Winter Shack Landscape

A Feminist Reading of The Long Winter

In The Long Winter, often praised as Laura Ingalls Wilder’s greatest novel, the villain may be not the snow, but oppressive gender roles.
Christmas banquet

How Victorians’ Fear of Starvation Created Our Christmas Lore

One scholar sees more in the Christmas food of authors like Charles Dickens—English national identity and class.
Compleat Housewife frontispiece

What Amateur Cookbooks Reveal About History

Remember those spiral-bound cookbooks from your church group or your mom’s favorite charity? Those amateur recipe collections are history books, too.
Monkeys illustration

Early America’s Troubled Relationship With Monkeys

The real and supposed resemblances between humans and non-human primates shaped American conversations about race and society.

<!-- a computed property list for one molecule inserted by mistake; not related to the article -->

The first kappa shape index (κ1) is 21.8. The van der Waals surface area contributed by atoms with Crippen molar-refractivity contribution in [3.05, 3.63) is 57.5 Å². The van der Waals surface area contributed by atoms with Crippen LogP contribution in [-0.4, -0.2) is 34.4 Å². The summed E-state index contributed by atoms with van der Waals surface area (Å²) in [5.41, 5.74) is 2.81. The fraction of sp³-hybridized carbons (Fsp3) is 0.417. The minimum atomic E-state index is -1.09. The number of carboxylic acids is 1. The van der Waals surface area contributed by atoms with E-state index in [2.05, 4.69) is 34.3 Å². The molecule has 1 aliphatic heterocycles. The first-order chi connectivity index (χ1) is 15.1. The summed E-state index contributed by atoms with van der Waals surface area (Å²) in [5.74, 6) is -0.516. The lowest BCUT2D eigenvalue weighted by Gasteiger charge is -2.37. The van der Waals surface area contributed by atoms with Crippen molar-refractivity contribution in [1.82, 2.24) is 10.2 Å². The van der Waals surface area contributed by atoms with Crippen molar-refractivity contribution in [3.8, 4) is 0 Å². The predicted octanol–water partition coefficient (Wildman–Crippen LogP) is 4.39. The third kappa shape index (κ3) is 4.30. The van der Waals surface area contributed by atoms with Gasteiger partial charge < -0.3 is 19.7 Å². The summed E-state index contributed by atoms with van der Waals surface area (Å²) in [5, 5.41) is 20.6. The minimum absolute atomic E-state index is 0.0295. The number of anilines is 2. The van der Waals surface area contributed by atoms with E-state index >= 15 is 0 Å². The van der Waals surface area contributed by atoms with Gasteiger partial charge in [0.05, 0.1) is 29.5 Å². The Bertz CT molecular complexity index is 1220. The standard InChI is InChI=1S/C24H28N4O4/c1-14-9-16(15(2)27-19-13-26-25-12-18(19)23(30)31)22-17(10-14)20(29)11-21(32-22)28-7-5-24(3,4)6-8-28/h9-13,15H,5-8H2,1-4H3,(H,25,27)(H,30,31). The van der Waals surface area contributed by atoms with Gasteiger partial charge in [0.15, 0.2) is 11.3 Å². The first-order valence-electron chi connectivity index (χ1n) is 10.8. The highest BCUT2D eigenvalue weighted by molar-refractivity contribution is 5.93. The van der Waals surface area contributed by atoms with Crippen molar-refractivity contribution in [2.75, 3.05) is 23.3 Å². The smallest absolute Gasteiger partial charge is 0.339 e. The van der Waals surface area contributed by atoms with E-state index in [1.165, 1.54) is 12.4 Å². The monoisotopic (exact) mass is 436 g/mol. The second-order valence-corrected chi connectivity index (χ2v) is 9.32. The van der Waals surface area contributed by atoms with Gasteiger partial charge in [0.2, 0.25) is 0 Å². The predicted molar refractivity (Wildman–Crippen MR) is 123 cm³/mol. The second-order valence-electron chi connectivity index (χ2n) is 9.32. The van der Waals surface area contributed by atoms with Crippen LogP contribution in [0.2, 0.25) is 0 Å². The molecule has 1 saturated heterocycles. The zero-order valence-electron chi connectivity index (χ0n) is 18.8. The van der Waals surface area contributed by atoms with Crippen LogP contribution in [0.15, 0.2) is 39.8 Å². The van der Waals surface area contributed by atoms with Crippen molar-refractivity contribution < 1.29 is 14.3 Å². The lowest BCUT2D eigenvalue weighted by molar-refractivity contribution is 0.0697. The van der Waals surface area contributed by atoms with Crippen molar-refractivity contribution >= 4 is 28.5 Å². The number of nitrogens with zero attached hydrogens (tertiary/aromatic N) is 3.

Carlisle Indian Industrial School

How Native Americans Taught Both Assimilation and Resistance at Indian Schools

In the nineteenth century, many Native American children attended “Indian schools” designed to blot out Native cultures in favor of Anglo assimilation.
Young Winston Churchill

Winston Churchill’s Love-Hungry Childhood

Winston Churchill started life as a love-starved child whose lonely childhood set the stage for his almost fanatical need for influence and power.
1949 Little Women

The Grumpiness of Little Women

By focusing in on the characters’ emotions, a scholar discovers something more than good little women. She finds surprisingly angry ones.
Punch bowl

Punch vs. Tea in the 18th Century

In the 18th century, whether a person drank punch or tea revealed a lot about gender, stereotypes, sociability, and domesticity.
Thoreau Sherlock Holmes

The Truth About Sherlock Holmes: He’s Actually Henry David Thoreau

A tongue in cheek comparison between the British fictional sleuth and the American Transcendentalist author, just because.
Colorful donuts with different decorations

The Delicious Democratic Symbolism of…Doughnuts?

Doughnuts became popular during World War I, when Salvation Army volunteers—most of them women—made and served the soldiers million of doughnuts.